Device Neutrality becomes a reality +++ Stockholm +++ FSFE infrastructure +++ AI

press at press at
Tue Jan 11 09:41:37 UTC 2022

 = Device Neutrality becomes a reality +++ Stockholm +++ FSFE infrastructure +++ AI =

[ Read online: ]

In our January Newsletter, we recognise the importance of the Digital
Markets Act as a mostly positive development for software freedom. Read
how the lack of public code cost Stockholm €100 million. Our System
Hackers team unravel what lies behind the FSFE infrastructure. Vincent
Lequertier stresses that AI needs transparency. FOSDEM is coming up.

 == Device Neutrality finally becomes a reality ==

The European Parliament adopted the Digital Markets Act, which
introduces the principle of Device Neutrality [1]. This is a major first
step. The right for end-users to use their own device and operating
system is an important factor to guarantee access of Free Software
operating systems to dominant platforms. As a daily reality for many
users, this option enlarges the audience for Free Software adoption.

The Digital Markets Act protects the users as it requires stricter
consent for pre-installed apps, it aims to prevent vendor lock-in, and
it requires real time data portability. However, we regret that the
voting has not contemplated setting Open Standards as the default to
define interoperability.

 == Lack of public code cost the city of Stockholm €100 million ==

Parents in Stockholm receive information about their children's schools
or kindergartens directly to their devices with the help of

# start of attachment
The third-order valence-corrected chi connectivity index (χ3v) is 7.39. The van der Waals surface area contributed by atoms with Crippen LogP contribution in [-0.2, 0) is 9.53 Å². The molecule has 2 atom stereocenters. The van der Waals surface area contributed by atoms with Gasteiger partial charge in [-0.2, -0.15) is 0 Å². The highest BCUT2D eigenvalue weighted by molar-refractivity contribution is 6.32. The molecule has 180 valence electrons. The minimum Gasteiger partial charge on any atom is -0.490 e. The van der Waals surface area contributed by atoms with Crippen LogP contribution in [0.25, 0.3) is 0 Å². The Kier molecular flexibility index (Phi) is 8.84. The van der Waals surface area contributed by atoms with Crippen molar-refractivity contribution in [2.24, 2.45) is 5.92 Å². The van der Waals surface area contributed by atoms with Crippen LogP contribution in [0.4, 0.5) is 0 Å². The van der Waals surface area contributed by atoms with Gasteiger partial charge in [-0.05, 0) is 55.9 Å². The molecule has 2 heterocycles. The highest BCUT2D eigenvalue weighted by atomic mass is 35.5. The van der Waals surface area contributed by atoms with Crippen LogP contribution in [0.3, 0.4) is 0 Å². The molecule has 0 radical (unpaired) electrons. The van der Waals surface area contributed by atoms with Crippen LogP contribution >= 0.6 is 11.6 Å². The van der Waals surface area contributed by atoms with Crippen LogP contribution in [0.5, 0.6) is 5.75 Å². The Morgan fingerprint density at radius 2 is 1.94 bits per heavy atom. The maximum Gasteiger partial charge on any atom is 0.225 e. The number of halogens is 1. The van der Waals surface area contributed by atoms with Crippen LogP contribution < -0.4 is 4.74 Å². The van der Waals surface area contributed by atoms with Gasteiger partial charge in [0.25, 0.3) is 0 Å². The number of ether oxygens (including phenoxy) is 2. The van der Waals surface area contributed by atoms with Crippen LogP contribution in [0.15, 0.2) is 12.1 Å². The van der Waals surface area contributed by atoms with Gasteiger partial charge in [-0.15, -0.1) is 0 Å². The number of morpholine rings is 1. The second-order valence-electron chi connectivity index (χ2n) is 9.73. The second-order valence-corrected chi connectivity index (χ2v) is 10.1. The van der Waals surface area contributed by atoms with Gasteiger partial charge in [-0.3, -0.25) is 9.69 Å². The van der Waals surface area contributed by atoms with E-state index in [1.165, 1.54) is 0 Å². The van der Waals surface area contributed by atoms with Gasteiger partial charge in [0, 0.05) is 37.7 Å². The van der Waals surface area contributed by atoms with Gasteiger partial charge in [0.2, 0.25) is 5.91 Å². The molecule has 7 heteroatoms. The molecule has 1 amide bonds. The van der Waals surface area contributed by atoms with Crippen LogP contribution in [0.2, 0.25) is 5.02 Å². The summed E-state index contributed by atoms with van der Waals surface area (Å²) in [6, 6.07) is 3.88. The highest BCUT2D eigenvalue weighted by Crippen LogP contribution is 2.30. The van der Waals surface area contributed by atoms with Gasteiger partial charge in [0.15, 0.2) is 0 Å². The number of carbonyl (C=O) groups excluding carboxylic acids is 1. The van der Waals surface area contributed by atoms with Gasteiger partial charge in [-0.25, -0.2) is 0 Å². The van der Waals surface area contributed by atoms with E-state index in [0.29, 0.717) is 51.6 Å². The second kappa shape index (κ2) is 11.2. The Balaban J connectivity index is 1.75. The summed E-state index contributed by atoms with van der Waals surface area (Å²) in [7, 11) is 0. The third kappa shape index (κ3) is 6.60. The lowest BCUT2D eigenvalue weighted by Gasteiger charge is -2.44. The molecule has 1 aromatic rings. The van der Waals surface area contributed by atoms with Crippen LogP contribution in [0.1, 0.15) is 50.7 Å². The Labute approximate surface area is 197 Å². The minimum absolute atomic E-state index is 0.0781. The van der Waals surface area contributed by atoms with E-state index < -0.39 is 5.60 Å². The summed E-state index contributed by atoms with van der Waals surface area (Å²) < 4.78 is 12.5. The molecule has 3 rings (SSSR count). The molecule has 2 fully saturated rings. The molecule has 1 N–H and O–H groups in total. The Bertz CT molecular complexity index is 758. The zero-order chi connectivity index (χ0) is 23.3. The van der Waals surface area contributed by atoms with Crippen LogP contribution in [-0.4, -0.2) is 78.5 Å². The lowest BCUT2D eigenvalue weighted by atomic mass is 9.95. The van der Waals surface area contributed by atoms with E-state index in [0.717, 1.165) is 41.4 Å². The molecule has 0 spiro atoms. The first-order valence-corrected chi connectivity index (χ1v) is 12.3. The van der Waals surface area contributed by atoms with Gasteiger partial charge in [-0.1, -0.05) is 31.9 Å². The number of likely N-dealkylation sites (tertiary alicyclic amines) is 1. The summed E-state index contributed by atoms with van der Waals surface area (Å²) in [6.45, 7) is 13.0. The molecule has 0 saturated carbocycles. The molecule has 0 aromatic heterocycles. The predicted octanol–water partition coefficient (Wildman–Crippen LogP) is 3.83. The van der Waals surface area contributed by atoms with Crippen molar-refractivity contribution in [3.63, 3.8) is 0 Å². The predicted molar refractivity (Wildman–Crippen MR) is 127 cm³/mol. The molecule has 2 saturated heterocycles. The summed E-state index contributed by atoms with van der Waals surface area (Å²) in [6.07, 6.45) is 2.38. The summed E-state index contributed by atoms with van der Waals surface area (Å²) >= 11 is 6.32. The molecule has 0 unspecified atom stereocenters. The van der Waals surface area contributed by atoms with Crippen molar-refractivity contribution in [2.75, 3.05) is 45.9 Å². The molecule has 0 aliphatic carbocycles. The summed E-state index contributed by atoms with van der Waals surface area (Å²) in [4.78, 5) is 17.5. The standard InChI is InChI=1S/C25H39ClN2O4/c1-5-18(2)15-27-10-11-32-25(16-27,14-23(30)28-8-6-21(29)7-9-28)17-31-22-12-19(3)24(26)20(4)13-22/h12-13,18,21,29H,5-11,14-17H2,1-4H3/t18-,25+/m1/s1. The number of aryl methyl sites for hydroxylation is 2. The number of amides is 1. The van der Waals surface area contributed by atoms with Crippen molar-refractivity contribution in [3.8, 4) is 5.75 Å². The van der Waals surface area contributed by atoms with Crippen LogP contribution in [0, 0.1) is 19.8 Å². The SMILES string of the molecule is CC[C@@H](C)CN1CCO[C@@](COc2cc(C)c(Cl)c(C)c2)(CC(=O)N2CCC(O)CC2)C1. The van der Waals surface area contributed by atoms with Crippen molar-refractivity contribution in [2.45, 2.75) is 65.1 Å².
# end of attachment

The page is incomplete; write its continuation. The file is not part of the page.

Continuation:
Skolplattformen ('School platform'), a digital platform offered by the
city of Stockholm. It cost an estimated €100 million and although it was
publicly funded, Skolplattformen's code was private. Parents spotted
irregularities and security issues in the platform and proceeded to fix
the flaws themselves. They created a functional and secure Free Software
alternative, Öppna skolplattformen ('Open school platform'). The city of
Stockholm took legal measures against the developers who wanted to help.

We interviewed Christian Landberg and Alexander Crawford, two major
contributors behind the initiative [2]. According to Alexander Crawford,
Öppna skolplattformen changes the conversation around civic tech and
digitalisation of the public sector.

 == Infrastructure living the ideals of software freedom ==

Can organisations with limited resources be digitally sovereign and
still provide modern services? It is not trivial, but the FSFE proves it
is possible. We have maximized our control over services and servers by
using Free Software. We demonstrate internal and external transparency.
The complexity of our systems is bearable, while we provide a variety of
useful features.

The FSFE shares an overview of its digital infrastructure in an article
[3] that could help other NGOs become independent from proprietary
service providers. Let us take you on a journey through our
infrastructure and its principles, from shiny user interfaces of our